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Remembering Keith Haring
February marks the 17th anniversary of the openly gay artist’s death

by Paul Varnell

Andy Warhol with Keith Haring in 1984.
Most gays and lesbians know of Keith Haring’s art through the poster he created for National Coming Out Day showing a cartoon figure stepping out of a closet and waving to the viewer. Or they may have seen his safe-sex and anti-AIDS posters — such as the “Silence Equals Death” posters he created for ACT-UP that showed similar figures covering their eyes, ears and mouth.

Haring is largely associated with these simple cartoon figures and their easy-to decipher messages. His identifying signature or “tag” of the crawling “radiant baby” or his barking dog are also wildly recognized. But far fewer people are aware of the wide range of other art Haring created, some of it crowded, complex and ambiguous.

Haring was born in 1958 in Reading, Pa., northwest of Philadelphia. As a youth he learned cartoon drawing from his father and drew simple unshaded, line-based pictures like the cartoons and comic books he was growing up with. After high school he went to Pittsburgh to study painting, drawing, art history, and commercial art.

Looking for a larger arts center and, with a growing awareness of his homosexuality, a more supportive gay community, Haring moved to New York City where he rapidly became a fixture of the club scene and the “alternative” art community that avoided, and was avoided by, the established galleries and presented works at dance clubs, one night exhibition, or subway spaces.

His earliest works were semi-abstract, imitating Kandinsky’s multiple shapes, Mark Tobey’s “white writing” and others. One drawing that seems abstract, however, turns out to consist of dozens of tiny white penises and testicles on a black background, an early example of the open homoeroticism expressed in many of his pictures. Fairly rapidly he abandoned abstraction and returned to figurative drawing, wanting to communicate with the public and believing that abstract art had nothing to say.

He quickly became known for his drawings at New York subway stops, created with white chalk on the black, unused advertising spaces. There he developed a characteristic set of images, producing one frame cartoons, or a set of cartoons that told a story over a series of subway stops. Surprisingly, his drawings were seldom defaced, a rare sign of respect in New York.

People waiting for subway trains would gather to watch him work so he began handing out free stickers and buttons carrying his signature images.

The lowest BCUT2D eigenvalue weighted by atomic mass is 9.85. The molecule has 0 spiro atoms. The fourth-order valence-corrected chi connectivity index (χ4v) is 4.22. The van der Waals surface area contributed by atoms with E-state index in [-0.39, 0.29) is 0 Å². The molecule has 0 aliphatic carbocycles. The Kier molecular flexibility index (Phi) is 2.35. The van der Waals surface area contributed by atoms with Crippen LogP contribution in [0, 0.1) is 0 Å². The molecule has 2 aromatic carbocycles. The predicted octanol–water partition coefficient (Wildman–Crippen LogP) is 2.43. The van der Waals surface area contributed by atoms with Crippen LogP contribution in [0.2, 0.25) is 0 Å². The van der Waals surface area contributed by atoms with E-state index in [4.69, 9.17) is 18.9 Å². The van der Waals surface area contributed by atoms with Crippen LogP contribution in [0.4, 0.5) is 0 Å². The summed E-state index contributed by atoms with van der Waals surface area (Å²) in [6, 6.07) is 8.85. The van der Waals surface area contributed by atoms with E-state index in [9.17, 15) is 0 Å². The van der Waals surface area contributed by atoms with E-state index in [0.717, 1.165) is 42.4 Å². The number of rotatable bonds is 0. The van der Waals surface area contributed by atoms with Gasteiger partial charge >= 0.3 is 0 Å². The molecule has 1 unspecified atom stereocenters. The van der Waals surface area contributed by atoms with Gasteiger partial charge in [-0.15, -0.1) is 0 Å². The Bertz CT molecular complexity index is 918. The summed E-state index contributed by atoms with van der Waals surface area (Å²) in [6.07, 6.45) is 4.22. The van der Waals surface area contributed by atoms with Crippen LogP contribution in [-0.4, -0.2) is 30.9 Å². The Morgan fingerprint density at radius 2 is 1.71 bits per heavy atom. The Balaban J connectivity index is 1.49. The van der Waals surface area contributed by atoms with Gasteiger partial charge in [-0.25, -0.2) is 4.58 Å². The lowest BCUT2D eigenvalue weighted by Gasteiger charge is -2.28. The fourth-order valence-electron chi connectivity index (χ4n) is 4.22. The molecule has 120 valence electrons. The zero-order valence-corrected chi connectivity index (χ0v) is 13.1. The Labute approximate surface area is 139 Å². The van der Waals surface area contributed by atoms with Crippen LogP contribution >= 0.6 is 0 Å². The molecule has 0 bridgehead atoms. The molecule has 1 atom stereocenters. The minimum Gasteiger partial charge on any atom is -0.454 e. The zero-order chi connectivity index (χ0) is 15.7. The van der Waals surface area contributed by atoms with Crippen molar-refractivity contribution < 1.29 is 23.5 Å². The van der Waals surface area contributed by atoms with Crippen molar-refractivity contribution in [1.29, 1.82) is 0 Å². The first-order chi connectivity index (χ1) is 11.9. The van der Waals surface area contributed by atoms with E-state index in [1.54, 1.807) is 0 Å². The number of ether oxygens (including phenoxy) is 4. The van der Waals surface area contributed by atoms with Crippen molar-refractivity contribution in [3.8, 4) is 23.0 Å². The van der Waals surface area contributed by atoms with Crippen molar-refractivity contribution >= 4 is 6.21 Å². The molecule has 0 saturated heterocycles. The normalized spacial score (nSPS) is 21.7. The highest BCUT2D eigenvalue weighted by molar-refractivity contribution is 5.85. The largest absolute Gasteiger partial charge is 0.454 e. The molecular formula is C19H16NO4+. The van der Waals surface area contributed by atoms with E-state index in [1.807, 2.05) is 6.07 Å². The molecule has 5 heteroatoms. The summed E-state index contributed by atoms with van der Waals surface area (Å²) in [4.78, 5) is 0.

He was frequently arrested by the police, receiving more than 100 tickets for defacing city property.

Although galleries and museums began soliciting and displaying his work, he continued to work outside the gallery system as well, opening his “Pop Shop” in 1986 to sell his images inexpensively on button, posters, T-shirts, even refrigerator magnets. He repeatedly insisted that art should not be an elitist activity and should be available to everyone.

At the same time that he continued using his simple cartoon figures, Haring created other work of growing complexity. Some are crowded with what seem to be decorative details that almost obscure a larger but less conspicuous central image.
A few large canvasses, 10 foot square or larger, are crowded with dozens of monsters and small human figures, the monsters eating or excreting human figures while other human figures engage in sexual activity. Many of these are untitled, but one clear precedent is Hieronymus Bosch’s depiction of Hell.

Haring was no naif: he was familiar with art history and sometimes encoded references to earlier works in his own. Besides the early imitations of Tobey, Haring alludes to the American gay painter Charles Demuth’s “I Saw the Figure 5 in Gold,” while a painting of a skeleton urinating on a flower is avowedly labeled “for James Ensor,” the late 19th, early 20th century Belgian artist who frequently included images of death in his paintings. The image, though, is closer to a painting by the German Max Klinger titled “Death Pissing.”

He occasionally included popular culture and current events references in his paintings. Some works include a Mickey Mouse figure, or his own Andy Warhol caricature named Andy Mouse. His version of Cruella De Vil from Disney’s “101 Dalmatians” depicts her as the ugly hag she is inside, as if a “Dorian Gray”—like painting reflected the state of her soul. And several drawings of characters with a hole in their stomach use an image originally suggested by the murder of singer John Lennon, an event that greatly upset Haring.

In 1986 Haring learned that he was infected with HIV and in 1988 he was diagnosed with AIDS. He continued painting and drawing, working with increased fervor as if to hold off the disease or express everything that was in his mind before he died. Toward the end, he stopped working only because he became too weak to hold a paintbrush. He died on Feb. 16, 1990 at the age of 31.

A year before his death he spoke to Rolling Stone magazine about the personal satisfaction he got from producing an artistically successful work, but then went on to say, “When I paint, it is an experience that, at its best, is transcending reality. When it is working, you completely go into another place, you’re tapping into things that are totally universal, of the total consciousness, completely beyond your ego and your own self. That’s what it’s all about.”

info: Perhaps the best introduction to Haring’s work is “Keith Haring, 1958-1990: a Life for Art” by Alexandra Kolossa The book is short (96 pages), cheap ($9.99) and has more than 70 color pictures of Haring’s art as well as a dozen photographs of Haring himself.

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